Our seminar series is free and available for anyone to attend. Unless otherwise stated, seminars take place on Wednesday afternoons at 2pm in the Kilburn Building during teaching season.

If you wish to propose a seminar speaker please contact Antoniu Pop.


Query Planning in Distributed Stream Processing Systems

  • Speaker:   Dr  Eva Kalyvianaki  (Imperial College London)
  • Host:   Rizos Sakellariou
  • 28th April 2010 at 14:15 in Lecture Theatre 1.4, Kilburn Building
Distributed Stream Processing Systems (DSPSs) collect and analyse continuously generated data updates from distributed sources. Consider for example the real-time data coming from stock markets around the world. A stock trader could use the DSPS to invoke the following query: "Which are the top-10 stocks from European stock markets with the highest increase on their selling price over the last 5 minutes." In addition to financial data processing, other example applications running in a DSPS include network monitoring, environmental sensing and many others. A DSPS is a system of distributed nodes used by different queries to collect and process the large volumes of source data in near real-time.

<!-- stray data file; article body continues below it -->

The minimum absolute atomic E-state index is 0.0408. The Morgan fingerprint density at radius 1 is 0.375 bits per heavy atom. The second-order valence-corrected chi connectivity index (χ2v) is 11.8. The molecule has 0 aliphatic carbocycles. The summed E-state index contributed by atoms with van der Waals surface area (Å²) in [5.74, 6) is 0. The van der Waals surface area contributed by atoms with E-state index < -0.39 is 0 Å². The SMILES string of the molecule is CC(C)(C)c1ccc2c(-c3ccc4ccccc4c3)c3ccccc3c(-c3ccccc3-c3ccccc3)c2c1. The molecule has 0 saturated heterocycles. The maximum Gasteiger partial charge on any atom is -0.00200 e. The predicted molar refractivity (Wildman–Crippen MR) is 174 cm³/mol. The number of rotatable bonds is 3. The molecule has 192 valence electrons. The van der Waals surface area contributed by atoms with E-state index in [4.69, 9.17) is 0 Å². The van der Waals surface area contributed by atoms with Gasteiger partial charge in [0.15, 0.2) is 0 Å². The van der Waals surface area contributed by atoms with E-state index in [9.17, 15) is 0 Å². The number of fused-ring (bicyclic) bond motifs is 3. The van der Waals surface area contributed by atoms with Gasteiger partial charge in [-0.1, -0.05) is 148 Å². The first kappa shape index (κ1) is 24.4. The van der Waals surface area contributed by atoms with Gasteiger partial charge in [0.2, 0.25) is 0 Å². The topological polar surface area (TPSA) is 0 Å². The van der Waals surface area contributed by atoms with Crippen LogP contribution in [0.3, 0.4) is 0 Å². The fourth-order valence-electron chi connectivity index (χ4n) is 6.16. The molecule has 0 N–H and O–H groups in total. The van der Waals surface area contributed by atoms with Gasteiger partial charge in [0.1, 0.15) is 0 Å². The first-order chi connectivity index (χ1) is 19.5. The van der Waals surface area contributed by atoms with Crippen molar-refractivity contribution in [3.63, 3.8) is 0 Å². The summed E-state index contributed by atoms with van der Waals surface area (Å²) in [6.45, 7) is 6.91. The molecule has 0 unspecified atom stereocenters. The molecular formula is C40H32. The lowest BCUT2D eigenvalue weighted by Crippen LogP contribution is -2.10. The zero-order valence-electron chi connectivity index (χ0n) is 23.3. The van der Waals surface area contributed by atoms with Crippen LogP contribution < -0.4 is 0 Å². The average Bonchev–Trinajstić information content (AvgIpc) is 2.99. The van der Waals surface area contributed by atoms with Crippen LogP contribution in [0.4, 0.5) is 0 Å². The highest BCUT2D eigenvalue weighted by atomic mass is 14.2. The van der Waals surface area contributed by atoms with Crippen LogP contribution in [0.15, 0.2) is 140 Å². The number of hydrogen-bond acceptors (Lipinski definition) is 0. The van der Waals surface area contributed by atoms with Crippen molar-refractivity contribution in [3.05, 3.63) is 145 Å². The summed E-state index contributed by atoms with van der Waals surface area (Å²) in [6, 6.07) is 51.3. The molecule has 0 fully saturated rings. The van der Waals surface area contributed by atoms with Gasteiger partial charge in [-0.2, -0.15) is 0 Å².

In this talk, we explore query planning in DSPSs. Query planning involves the allocation of resources from physical nodes to queries. We introduce algorithms for query planning in two different settings: (a) First, we focus on DSPSs that deliver strict performance guarantees. Here, allocation decisions must satisfy the resource demands of queries, while overall the system should scale to a large number of satisfied queries. We formalise query planning as a constrained optimisation problem and solve an approximate version based on query reuse to achieve scalability. Experimental results, in simulation and as part of a prototype implementation of a DSPS show that our approach makes efficient allocations. (b) Second, we study the query planning in DSPSs aiming to accommodate every incoming request. As new queries arrive, the system can easily reach saturation. In this case, it is important to allocate a fair share of resources for processing and thus achieve the same quality of service. We show an overview of our approach which balances resources across existing running and new queries through controlled performance degradation in a distributed way.
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